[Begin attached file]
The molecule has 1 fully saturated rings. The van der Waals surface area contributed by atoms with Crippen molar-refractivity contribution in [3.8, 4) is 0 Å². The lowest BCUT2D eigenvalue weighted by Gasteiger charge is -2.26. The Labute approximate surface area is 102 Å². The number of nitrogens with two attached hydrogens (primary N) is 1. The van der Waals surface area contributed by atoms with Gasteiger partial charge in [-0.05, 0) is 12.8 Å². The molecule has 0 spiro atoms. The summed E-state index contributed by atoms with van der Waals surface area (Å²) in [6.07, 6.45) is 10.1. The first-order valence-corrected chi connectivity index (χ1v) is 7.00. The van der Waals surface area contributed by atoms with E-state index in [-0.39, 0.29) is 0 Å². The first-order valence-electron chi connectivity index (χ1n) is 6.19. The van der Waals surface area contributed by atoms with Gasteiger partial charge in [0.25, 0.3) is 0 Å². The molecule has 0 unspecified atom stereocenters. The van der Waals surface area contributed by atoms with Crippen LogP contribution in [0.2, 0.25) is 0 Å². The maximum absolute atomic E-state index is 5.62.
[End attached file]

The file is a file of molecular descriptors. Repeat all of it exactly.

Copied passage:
The molecule has 1 fully saturated rings. The van der Waals surface area contributed by atoms with Crippen molar-refractivity contribution in [3.8, 4) is 0 Å². The lowest BCUT2D eigenvalue weighted by Gasteiger charge is -2.26. The Labute approximate surface area is 102 Å². The number of nitrogens with two attached hydrogens (primary N) is 1. The van der Waals surface area contributed by atoms with Gasteiger partial charge in [-0.05, 0) is 12.8 Å². The molecule has 0 spiro atoms. The summed E-state index contributed by atoms with van der Waals surface area (Å²) in [6.07, 6.45) is 10.1. The first-order valence-corrected chi connectivity index (χ1v) is 7.00. The van der Waals surface area contributed by atoms with E-state index in [-0.39, 0.29) is 0 Å². The first-order valence-electron chi connectivity index (χ1n) is 6.19. The van der Waals surface area contributed by atoms with Gasteiger partial charge in [0.25, 0.3) is 0 Å². The molecule has 0 unspecified atom stereocenters. The van der Waals surface area contributed by atoms with Crippen LogP contribution in [0.2, 0.25) is 0 Å². The maximum absolute atomic E-state index is 5.62.